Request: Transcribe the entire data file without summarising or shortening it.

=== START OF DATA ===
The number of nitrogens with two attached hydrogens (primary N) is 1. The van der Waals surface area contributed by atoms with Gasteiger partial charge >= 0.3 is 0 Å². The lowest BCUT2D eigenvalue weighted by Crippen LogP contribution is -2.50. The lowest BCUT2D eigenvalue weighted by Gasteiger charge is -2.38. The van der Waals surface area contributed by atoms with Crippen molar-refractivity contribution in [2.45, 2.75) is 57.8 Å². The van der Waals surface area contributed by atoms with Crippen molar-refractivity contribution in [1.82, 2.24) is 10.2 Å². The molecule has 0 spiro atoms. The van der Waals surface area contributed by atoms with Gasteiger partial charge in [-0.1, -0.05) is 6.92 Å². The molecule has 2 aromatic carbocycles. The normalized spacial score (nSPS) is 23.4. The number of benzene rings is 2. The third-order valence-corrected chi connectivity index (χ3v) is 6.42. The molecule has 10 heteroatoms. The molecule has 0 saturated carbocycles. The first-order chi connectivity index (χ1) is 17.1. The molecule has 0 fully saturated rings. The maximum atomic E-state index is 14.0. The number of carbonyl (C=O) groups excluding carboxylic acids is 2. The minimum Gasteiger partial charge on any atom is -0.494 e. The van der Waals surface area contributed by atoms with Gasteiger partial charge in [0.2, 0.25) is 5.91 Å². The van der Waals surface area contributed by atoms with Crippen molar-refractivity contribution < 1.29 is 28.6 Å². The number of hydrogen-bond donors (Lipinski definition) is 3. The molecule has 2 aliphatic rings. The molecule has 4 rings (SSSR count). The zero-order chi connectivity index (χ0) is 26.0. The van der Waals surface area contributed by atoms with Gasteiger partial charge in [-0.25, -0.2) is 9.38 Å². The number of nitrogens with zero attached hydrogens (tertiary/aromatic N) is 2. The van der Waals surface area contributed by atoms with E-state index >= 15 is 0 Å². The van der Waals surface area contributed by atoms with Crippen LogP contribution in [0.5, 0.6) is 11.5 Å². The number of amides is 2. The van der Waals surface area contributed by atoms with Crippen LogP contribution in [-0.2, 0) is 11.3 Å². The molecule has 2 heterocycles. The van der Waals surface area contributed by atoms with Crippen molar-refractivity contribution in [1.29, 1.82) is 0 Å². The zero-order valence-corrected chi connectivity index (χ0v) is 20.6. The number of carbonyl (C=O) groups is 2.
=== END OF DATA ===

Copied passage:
The number of nitrogens with two attached hydrogens (primary N) is 1. The van der Waals surface area contributed by atoms with Gasteiger partial charge >= 0.3 is 0 Å². The lowest BCUT2D eigenvalue weighted by Crippen LogP contribution is -2.50. The lowest BCUT2D eigenvalue weighted by Gasteiger charge is -2.38. The van der Waals surface area contributed by atoms with Crippen molar-refractivity contribution in [2.45, 2.75) is 57.8 Å². The van der Waals surface area contributed by atoms with Crippen molar-refractivity contribution in [1.82, 2.24) is 10.2 Å². The molecule has 0 spiro atoms. The van der Waals surface area contributed by atoms with Gasteiger partial charge in [-0.1, -0.05) is 6.92 Å². The molecule has 2 aromatic carbocycles. The normalized spacial score (nSPS) is 23.4. The number of benzene rings is 2. The third-order valence-corrected chi connectivity index (χ3v) is 6.42. The molecule has 10 heteroatoms. The molecule has 0 saturated carbocycles. The first-order chi connectivity index (χ1) is 17.1. The molecule has 0 fully saturated rings. The maximum atomic E-state index is 14.0. The number of carbonyl (C=O) groups excluding carboxylic acids is 2. The minimum Gasteiger partial charge on any atom is -0.494 e. The van der Waals surface area contributed by atoms with Gasteiger partial charge in [0.2, 0.25) is 5.91 Å². The van der Waals surface area contributed by atoms with Crippen molar-refractivity contribution < 1.29 is 28.6 Å². The number of hydrogen-bond donors (Lipinski definition) is 3. The molecule has 2 aliphatic rings. The molecule has 4 rings (SSSR count). The zero-order chi connectivity index (χ0) is 26.0. The van der Waals surface area contributed by atoms with Gasteiger partial charge in [-0.25, -0.2) is 9.38 Å². The number of nitrogens with zero attached hydrogens (tertiary/aromatic N) is 2. The van der Waals surface area contributed by atoms with E-state index >= 15 is 0 Å². The van der Waals surface area contributed by atoms with Crippen LogP contribution in [0.5, 0.6) is 11.5 Å². The number of amides is 2. The van der Waals surface area contributed by atoms with Crippen LogP contribution in [-0.2, 0) is 11.3 Å². The molecule has 2 heterocycles. The van der Waals surface area contributed by atoms with Crippen molar-refractivity contribution in [1.29, 1.82) is 0 Å². The zero-order valence-corrected chi connectivity index (χ0v) is 20.6. The number of carbonyl (C=O) groups is 2.